Horry County Council asked to consider changes dealing with confidentiality in economic development
11/16/2012 6:00 AM
11/16/2012 5:23 PM
Myrtle Beach Regional Economic Development Corporation head Brad Lofton on Friday asked the Horry County Council to allow the economic development body to reveal the names of potential companies looking to expand into the area by the time the issue is up for third reading at County Council meetings.
This request came at the end of Lofton’s presentation on confidentiality in economic development during Friday’s fall budget retreat.
“Hopefully, you’ll allow us to set that up,” Lofton said.
By the time an ordinance supporting job growth through funding gets to third reading, it is also up for public hearing. Lofton pointed out it’s hard to go through public hearing if the company is still called by a code name.
Lofton said the importance is to try and strike a balance between the County Council’s duties to its constituents, and the confidentiality needed in economic development.
The reasons for confidentiality, Lofton said, include possible impacts on stock prices if word gets out a publicly traded company is looking to locate somewhere else, and the competitive nature of economic development.
“We don’t want to tip our hand to Florence, and other counties we’re competing with when we have a project,” Lofton said. “They’re just as hungry as we are.”
He added that 50 percent of counties in South Carolina have third reading on economic development ordinances while still using code names for companies.
Lofton felt keeping the code names in place for the first two readings is sufficient. No decisions were made by County Council at the end of the presentation.
This talk was originally scheduled for an October County Council meeting, but was pushed back to Friday’s budget retreat.
With a lot of information involved in trying to lure companies to the area – a majority of it confidential – Lofton previously said the talk is an effort to help educate both the council and the public about the need for such secrecy.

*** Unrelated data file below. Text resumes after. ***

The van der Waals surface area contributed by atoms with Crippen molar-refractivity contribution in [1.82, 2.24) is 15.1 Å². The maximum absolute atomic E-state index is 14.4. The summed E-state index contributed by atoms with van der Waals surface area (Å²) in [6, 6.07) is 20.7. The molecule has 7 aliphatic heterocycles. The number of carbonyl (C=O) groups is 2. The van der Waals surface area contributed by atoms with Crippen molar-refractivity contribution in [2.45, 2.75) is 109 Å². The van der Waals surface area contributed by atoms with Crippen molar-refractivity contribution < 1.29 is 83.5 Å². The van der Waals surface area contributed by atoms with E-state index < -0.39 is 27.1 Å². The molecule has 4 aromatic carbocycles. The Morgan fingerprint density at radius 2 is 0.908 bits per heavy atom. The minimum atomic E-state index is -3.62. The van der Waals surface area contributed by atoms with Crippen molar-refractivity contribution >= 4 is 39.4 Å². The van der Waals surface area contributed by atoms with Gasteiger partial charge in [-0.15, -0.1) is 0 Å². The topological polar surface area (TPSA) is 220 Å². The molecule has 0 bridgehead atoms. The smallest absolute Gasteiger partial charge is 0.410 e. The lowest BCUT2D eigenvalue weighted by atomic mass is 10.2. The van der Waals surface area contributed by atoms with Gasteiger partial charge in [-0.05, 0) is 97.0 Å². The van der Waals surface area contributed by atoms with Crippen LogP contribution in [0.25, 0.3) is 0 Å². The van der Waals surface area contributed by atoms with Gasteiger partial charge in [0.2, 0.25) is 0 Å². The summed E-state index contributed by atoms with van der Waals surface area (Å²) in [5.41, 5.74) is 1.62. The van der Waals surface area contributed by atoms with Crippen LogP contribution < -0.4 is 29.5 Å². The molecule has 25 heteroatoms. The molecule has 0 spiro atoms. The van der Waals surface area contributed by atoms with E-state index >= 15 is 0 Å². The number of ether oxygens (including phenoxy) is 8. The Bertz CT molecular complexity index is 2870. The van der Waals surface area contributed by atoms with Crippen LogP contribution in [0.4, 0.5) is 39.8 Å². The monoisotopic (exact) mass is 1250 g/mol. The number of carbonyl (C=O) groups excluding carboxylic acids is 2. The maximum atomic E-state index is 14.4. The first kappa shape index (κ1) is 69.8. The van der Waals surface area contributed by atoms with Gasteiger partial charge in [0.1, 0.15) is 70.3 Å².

One of the 15 active projects at the center of the presentation is Project Blue, which would bring 1,020 jobs to the area, and is awaiting third reading. The name of that company has still not been officially revealed.
Economic development was far from the only topic at Friday’s budget retreat. The issue of green lasers again came up, and the council passed first reading of an ordinance that would regulate the lights in Horry County.
The proposed ordinance limits the sale of green laser pointers to those under the age of 18, and the strength of the devices can’t exceed 1 milliwatt. Additionally, those using lasers for professional purposes, such as educators, contractors or public safety officials, would be exempt.
County Council originally was going to take up first reading at the Oct. 2 meeting, but it was deferred so the state delegation could take up the issue.
Arrigo Carotti, Horry County attorney, said at a joint meeting of city, county and state representatives, it became apparent there was some concern as to how quickly the state legislature could enact laws to regulate green lasers.
At the request of Councilman Al Allen, it came back to the council for first reading, Carotti added.
The proposed ordinance comes after several incidents in which green lasers were pointed at helicopters flown by the U.S. Coast Guard during search and rescue missions on the Grand Strand, most recently in Garden City Beach the first week of August.
In August, Cmdr. Gregory Fuller, commanding officer at Air Station Savannah, which provides air support for the Grand Strand, said the Coast Guard may not help with search efforts on the Grand Strand because their rescuers’ safety is in jeopardy.
Carotti told the council on Friday the Coast Guard considered the Grand Strand a live fire zone.
Despite the passage of the ordinance’s first reading, there was concern from some members of the council as to how the regulations would be enforced.
“Let’s not assume that our business owners aren’t going to look at this and try to find ways around it,” said Councilman Marion Foxworth.
The ordinance has to pass two more readings before it’s formally adopted into law.
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